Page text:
Genome‐wide Association Studies

Abstract

The genome‐wide association approach has become a reality as a result of significant advances in genomic resources such as the International HapMap Project, the high‐throughput genotyping technologies, the collection of large number of cases and controls and the development of powerful statistical analysis tools. The strength of this approach is its agnostic genome‐wide search for single nucleotide polymorphisms. The explosion of more than 100 genome‐wide association studies since 2007 has identified numerous novel genetic variants or loci that are associated with many complex diseases. These studies have also linked new molecular pathways to various diseases. This is currently the most successful approach for pinpointing common variants with modest genetic effect that are associated with common complex diseases. Beyond these discoveries, there is a need to demonstrate their biological significance and to incorporate other structural variations, gene–gene, epigenetic and environmental interactions.

Key concepts

  • In the pre‐genomic era, the genetic dissection of complex diseases is done through classical linkage studies and candidate gene‐based association studies.

  • The classical linkage study is a powerful approach to identify rare and high penetrant disease variant or gene.

  • The candidate gene approach in the pre‐genomic era is limited to a few genetic markers for genes that are suspected to be involved in the pathogenesis of the complex disease.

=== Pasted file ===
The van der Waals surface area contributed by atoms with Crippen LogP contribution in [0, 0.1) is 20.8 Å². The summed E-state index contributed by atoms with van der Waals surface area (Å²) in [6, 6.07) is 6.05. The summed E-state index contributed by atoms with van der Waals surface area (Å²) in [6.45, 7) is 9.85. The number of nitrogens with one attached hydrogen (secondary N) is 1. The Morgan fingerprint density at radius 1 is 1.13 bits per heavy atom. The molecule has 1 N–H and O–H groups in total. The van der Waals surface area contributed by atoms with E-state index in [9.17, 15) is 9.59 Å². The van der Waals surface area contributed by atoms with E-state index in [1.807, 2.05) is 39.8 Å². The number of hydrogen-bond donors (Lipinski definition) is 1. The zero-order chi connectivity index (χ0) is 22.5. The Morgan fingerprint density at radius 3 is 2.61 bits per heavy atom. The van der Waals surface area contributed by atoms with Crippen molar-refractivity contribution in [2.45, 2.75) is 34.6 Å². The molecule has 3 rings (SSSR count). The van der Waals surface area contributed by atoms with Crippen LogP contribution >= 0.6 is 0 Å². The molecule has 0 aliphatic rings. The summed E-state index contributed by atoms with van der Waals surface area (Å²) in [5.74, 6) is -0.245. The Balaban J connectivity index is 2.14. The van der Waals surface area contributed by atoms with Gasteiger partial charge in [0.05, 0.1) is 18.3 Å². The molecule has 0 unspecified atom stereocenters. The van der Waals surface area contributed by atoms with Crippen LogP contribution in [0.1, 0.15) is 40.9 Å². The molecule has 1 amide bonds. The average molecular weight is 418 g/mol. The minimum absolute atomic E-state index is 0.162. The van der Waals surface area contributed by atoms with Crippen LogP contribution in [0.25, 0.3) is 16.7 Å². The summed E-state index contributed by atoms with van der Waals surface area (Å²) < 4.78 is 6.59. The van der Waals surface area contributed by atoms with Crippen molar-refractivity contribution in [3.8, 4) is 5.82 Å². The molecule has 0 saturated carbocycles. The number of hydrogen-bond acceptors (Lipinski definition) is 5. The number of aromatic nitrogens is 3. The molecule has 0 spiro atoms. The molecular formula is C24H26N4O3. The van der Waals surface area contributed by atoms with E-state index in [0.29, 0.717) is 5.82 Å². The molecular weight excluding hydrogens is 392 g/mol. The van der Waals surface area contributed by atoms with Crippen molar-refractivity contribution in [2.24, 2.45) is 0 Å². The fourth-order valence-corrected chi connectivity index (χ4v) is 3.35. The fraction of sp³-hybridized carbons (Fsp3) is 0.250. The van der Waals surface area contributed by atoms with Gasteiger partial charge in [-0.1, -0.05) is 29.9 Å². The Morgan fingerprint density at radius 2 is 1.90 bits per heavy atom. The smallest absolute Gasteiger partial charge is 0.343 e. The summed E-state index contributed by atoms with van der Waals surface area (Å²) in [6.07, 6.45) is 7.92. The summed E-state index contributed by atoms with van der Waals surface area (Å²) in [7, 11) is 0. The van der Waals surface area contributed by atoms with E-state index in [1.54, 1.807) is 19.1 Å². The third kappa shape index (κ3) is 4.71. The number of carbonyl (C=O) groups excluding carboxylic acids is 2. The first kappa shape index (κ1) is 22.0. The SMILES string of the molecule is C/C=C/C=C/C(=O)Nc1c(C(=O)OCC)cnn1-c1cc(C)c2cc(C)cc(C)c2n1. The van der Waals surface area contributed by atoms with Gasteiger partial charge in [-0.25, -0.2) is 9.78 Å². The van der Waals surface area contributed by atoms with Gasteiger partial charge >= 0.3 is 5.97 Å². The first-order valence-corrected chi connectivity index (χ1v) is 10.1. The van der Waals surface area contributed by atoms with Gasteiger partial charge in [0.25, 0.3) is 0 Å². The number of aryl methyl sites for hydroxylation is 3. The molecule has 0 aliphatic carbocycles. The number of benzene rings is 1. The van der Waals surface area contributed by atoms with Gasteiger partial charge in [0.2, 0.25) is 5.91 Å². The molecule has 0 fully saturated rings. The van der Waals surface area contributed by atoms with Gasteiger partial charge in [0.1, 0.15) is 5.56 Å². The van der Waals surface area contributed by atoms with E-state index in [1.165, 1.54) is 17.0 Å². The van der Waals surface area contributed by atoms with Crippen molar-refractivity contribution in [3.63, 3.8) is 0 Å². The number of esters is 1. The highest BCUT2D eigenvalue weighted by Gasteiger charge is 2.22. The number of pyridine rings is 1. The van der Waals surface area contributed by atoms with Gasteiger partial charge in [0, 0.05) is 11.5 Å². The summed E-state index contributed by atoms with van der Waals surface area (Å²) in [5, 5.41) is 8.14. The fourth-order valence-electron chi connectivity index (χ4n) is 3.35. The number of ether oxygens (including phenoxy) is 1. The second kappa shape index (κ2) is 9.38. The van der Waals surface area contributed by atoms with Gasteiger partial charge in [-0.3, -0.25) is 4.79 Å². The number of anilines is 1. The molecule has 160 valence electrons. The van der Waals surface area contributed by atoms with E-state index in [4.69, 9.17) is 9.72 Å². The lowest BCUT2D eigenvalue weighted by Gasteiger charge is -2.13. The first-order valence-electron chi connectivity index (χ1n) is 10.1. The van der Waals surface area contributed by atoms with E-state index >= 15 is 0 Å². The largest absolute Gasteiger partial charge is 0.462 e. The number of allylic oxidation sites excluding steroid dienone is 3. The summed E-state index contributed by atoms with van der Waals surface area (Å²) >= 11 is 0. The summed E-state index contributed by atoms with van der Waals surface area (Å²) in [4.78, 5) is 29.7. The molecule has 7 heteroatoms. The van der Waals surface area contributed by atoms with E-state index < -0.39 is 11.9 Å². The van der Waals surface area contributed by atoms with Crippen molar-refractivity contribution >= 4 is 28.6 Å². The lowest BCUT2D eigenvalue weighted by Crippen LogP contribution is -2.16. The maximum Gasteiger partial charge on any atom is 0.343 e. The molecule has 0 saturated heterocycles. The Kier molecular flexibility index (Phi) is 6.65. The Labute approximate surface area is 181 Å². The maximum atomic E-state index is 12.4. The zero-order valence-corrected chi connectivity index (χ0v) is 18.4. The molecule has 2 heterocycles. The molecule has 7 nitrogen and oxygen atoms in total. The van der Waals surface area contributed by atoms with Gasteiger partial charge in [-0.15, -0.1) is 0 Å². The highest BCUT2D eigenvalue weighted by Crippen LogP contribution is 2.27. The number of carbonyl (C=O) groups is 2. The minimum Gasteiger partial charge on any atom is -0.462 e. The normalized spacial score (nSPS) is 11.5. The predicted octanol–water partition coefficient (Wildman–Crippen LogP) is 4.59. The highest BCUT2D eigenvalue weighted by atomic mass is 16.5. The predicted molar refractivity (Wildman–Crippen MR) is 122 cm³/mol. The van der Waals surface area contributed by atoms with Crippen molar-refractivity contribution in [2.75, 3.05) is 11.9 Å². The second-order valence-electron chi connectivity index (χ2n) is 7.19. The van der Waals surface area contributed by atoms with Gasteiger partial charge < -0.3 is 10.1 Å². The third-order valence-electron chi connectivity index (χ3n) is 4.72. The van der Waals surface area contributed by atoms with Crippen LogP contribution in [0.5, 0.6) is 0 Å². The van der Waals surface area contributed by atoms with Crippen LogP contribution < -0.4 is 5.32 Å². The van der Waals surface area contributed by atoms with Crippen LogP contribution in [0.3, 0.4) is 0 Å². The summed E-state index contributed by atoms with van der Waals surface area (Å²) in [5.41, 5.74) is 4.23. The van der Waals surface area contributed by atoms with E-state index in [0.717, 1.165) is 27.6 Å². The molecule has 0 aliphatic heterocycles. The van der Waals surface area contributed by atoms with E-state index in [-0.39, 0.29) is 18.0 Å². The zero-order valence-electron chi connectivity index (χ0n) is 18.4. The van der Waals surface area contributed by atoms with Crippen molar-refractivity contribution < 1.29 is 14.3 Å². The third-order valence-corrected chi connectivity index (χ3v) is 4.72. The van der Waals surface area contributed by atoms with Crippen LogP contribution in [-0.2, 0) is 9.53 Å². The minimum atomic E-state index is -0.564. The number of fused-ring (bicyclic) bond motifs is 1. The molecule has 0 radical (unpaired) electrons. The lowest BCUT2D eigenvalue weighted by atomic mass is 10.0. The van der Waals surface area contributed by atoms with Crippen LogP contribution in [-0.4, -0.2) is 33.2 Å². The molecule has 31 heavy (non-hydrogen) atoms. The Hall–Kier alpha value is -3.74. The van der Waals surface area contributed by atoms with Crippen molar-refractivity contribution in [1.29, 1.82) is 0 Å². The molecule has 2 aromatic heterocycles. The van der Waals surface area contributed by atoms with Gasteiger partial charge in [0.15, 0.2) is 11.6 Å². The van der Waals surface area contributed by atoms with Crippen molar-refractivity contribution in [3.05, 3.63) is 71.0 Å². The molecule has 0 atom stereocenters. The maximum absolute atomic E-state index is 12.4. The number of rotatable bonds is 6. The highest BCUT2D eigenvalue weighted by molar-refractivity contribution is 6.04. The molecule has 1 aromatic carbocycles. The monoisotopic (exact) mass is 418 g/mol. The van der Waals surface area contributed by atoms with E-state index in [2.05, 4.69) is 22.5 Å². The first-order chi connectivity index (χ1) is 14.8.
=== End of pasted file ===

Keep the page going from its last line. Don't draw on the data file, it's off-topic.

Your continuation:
• The GWA approach was first proposed by Risch and Merikangas in 1996 as a statistically more powerful approach to detect common variant with modest genetic effect compared to linkage study design.

  • International HapMap Project was initiated in 2003 to characterize the haplotype patterns in human genome and subsequently identify tagging SNPs.

  • The human genome can be organized into haplotypes with strong LD among the SNPs.

  • For direct association study design or the gene‐centric approach, SNPs which are likely to be functionally important are selected, e.g. nonsynonymous SNPs.

  • Most of the GWAS was conducted in a two‐stage or multi‐stage design because this design is more cost‐effective as only a fraction of samples was genotyped with several hundred thousand SNPs.

  • The current generation of GWAS has contributed rapidly within the last few years in uncovering novel genes associated with common complex diseases.

  • The future GWAS will have to explore structural variations, gene–gene interactions, epigenetic and gene–environment interactions. The need to include environmental factors will require a prospective study design.

Keywords: genome‐wide association; single nucleotide polymorphisms; International HapMap Project; linkage disequilibrium; complex diseases

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Further Reading

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Teo YY (2008) Common statistical issues in genome‐wide association studies: a review on power, data quality control, genotype calling and population structure. Current Opinion in Lipidology 19: 133–143.

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Ku, Chee‐Seng, Pawitan, Yudi, and Chia, Kee‐Seng(Mar 2009) Genome‐wide Association Studies. In: eLS. John Wiley & Sons Ltd, Chichester. http://www.els.net [doi: 10.1002/9780470015902.a0021458]